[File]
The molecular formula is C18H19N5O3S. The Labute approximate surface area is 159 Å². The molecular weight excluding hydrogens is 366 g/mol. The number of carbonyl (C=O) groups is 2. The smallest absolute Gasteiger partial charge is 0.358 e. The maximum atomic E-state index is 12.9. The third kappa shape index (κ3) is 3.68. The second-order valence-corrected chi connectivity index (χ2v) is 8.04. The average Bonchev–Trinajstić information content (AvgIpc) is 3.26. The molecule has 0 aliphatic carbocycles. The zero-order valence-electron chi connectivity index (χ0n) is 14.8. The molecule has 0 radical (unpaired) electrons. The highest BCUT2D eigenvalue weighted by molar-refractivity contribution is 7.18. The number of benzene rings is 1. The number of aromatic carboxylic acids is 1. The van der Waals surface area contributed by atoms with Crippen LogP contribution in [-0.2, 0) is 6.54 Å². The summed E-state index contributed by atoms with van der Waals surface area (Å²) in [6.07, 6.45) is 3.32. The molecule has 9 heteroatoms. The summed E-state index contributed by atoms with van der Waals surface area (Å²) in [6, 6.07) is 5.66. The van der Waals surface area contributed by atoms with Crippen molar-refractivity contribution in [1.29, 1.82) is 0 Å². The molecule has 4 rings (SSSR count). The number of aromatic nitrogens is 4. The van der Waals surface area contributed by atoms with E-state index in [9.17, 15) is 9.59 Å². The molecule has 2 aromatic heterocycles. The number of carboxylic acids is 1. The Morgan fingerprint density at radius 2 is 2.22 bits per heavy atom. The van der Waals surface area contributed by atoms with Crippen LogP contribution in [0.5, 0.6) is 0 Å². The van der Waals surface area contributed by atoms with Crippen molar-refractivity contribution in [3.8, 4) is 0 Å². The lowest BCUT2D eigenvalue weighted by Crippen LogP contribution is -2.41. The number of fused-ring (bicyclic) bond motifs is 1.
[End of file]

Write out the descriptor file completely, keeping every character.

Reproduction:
The molecular formula is C18H19N5O3S. The Labute approximate surface area is 159 Å². The molecular weight excluding hydrogens is 366 g/mol. The number of carbonyl (C=O) groups is 2. The smallest absolute Gasteiger partial charge is 0.358 e. The maximum atomic E-state index is 12.9. The third kappa shape index (κ3) is 3.68. The second-order valence-corrected chi connectivity index (χ2v) is 8.04. The average Bonchev–Trinajstić information content (AvgIpc) is 3.26. The molecule has 0 aliphatic carbocycles. The zero-order valence-electron chi connectivity index (χ0n) is 14.8. The molecule has 0 radical (unpaired) electrons. The highest BCUT2D eigenvalue weighted by molar-refractivity contribution is 7.18. The number of benzene rings is 1. The number of aromatic carboxylic acids is 1. The van der Waals surface area contributed by atoms with Crippen LogP contribution in [-0.2, 0) is 6.54 Å². The summed E-state index contributed by atoms with van der Waals surface area (Å²) in [6.07, 6.45) is 3.32. The molecule has 9 heteroatoms. The summed E-state index contributed by atoms with van der Waals surface area (Å²) in [6, 6.07) is 5.66. The van der Waals surface area contributed by atoms with Crippen molar-refractivity contribution in [1.29, 1.82) is 0 Å². The molecule has 4 rings (SSSR count). The number of aromatic nitrogens is 4. The van der Waals surface area contributed by atoms with E-state index in [9.17, 15) is 9.59 Å². The molecule has 2 aromatic heterocycles. The number of carboxylic acids is 1. The Morgan fingerprint density at radius 2 is 2.22 bits per heavy atom. The van der Waals surface area contributed by atoms with Crippen LogP contribution in [0.5, 0.6) is 0 Å². The van der Waals surface area contributed by atoms with Crippen molar-refractivity contribution in [3.8, 4) is 0 Å². The lowest BCUT2D eigenvalue weighted by Crippen LogP contribution is -2.41. The number of fused-ring (bicyclic) bond motifs is 1.